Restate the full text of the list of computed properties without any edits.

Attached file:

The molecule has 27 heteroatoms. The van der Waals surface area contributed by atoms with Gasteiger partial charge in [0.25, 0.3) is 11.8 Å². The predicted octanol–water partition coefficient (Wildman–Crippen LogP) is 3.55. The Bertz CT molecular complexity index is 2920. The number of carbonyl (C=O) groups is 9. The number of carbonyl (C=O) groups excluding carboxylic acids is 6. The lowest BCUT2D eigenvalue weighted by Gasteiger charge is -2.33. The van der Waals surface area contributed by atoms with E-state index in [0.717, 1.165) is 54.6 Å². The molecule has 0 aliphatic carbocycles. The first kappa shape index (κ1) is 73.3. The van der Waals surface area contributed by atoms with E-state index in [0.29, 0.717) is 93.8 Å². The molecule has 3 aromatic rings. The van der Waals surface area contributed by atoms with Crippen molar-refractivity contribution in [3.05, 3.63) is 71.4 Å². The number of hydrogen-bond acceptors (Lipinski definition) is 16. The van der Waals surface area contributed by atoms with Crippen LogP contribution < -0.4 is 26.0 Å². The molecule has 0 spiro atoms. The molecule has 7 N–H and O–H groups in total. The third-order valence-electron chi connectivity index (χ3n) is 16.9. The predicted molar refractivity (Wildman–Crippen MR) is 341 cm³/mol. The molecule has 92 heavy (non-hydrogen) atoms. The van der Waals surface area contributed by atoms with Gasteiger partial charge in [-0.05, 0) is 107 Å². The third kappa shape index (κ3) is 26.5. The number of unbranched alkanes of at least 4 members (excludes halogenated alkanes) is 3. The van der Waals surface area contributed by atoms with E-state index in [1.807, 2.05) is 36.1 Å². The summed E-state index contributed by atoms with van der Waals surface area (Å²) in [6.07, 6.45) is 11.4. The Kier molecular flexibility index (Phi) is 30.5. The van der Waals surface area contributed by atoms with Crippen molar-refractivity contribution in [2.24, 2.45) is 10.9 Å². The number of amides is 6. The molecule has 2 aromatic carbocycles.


The molecule has 27 heteroatoms. The van der Waals surface area contributed by atoms with Gasteiger partial charge in [0.25, 0.3) is 11.8 Å². The predicted octanol–water partition coefficient (Wildman–Crippen LogP) is 3.55. The Bertz CT molecular complexity index is 2920. The number of carbonyl (C=O) groups is 9. The number of carbonyl (C=O) groups excluding carboxylic acids is 6. The lowest BCUT2D eigenvalue weighted by Gasteiger charge is -2.33. The van der Waals surface area contributed by atoms with E-state index in [0.717, 1.165) is 54.6 Å². The molecule has 0 aliphatic carbocycles. The first kappa shape index (κ1) is 73.3. The van der Waals surface area contributed by atoms with E-state index in [0.29, 0.717) is 93.8 Å². The molecule has 3 aromatic rings. The van der Waals surface area contributed by atoms with Crippen molar-refractivity contribution in [3.05, 3.63) is 71.4 Å². The number of hydrogen-bond acceptors (Lipinski definition) is 16. The van der Waals surface area contributed by atoms with Crippen LogP contribution < -0.4 is 26.0 Å². The molecule has 0 spiro atoms. The molecule has 7 N–H and O–H groups in total. The third-order valence-electron chi connectivity index (χ3n) is 16.9. The predicted molar refractivity (Wildman–Crippen MR) is 341 cm³/mol. The molecule has 92 heavy (non-hydrogen) atoms. The van der Waals surface area contributed by atoms with Gasteiger partial charge in [-0.05, 0) is 107 Å². The third kappa shape index (κ3) is 26.5. The number of unbranched alkanes of at least 4 members (excludes halogenated alkanes) is 3. The van der Waals surface area contributed by atoms with E-state index in [1.807, 2.05) is 36.1 Å². The summed E-state index contributed by atoms with van der Waals surface area (Å²) in [6.07, 6.45) is 11.4. The Kier molecular flexibility index (Phi) is 30.5. The van der Waals surface area contributed by atoms with Crippen molar-refractivity contribution in [2.24, 2.45) is 10.9 Å². The number of amides is 6. The molecule has 2 aromatic carbocycles.